There were some who, when hearing about Google's recent acquisition of Nest, got concerned about privacy issues. Letting Google into the house was tantamount, to those concerned, to forking over heaps of data about the home: how often the furnace runs, where the temperature levels are set, and so on. But Tony Fadell, Nest's chief executive, set out to make some points very clear about issues of privacy for those who already have Nest devices installed in homes, and about how any changes might impact said users.
Fadell was recently spotted out at the DLD Conference in Munich, and gave an interview describing how users might be hit by the Google deal. Fadell detailed how there were to be no changes to current privacy issues, at least for now, and any data that was collected in the interim would be used as it was in the past: to improve the Nest product line according to the needs and use patterns of the user base. Fadell even took a bit of time on stage during the conference to make his position clear, saying “If there were ever any changes whatsoever, we would be sure to be transparent about it, number one, and number two for you to opt-in to it.”
Fadell was less forthcoming about the content of recent meetings between himself and Google top brass like Larry Page, effusing about the quality of said meetings in which “...we were finishing each other's sentences...” and how “...the visions that we had were just so large and so great, and they weren't scared by them.” This does suggest some exciting new territory afoot in terms of home automation, a development that's not too surprising for Google to get involved in given its recent pushes into the self-driving car market. If Google wants the car to drive itself, then why not have the home run its own operations as well?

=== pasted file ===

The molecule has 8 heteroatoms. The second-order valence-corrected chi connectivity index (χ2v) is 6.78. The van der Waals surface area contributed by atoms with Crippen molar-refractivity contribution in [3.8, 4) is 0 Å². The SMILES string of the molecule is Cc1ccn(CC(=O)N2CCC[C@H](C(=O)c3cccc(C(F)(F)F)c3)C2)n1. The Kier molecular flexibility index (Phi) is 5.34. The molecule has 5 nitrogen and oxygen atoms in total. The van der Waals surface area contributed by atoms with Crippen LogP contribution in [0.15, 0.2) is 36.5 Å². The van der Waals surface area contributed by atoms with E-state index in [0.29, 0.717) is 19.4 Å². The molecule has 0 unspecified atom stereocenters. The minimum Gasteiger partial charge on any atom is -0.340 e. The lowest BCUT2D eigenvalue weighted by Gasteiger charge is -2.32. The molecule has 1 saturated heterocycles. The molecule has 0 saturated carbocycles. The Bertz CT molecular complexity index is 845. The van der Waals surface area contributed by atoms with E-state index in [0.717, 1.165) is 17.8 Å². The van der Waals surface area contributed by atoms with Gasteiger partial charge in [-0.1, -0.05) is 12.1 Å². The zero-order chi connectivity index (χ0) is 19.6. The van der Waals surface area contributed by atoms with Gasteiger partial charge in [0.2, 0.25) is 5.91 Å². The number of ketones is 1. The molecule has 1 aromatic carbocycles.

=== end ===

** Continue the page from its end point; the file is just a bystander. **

But couched in these impressive ambitions is the ever-present issue of privacy. There's certainly something to be said for home automation—a lot of people enjoy the idea, and the sheer convenience factor of many home automation options is tough to refuse—but by like token, the issue of privacy is particularly important to people in the home. The home is something of a sacrosanct position in people's lives; there's a reason the saying goes that a man's home is his castle. Inviting automation tools into the home has some value but not at the cost of lost privacy. The home is the last bastion of privacy any more, the thing many refer to when the saying “behind closed doors” comes up. To lose that to home automation data gathering is a terrifying prospect.
The early word suggests that the Nest / Google combination won't have long-term privacy ramifications, but it's easy to see why people are being particularly vigilant about this potential threat to privacy as we know it. With the home commonly regarded as the last major frontier for privacy, protecting it is important to many. Yet Nest's offerings—both now and in the future—are tempting, tempting enough to put same on many shopping lists. Only time will tell, however, if inviting Nest into the home is ultimately inviting an end to privacy.
Edited by Cassandra Tucker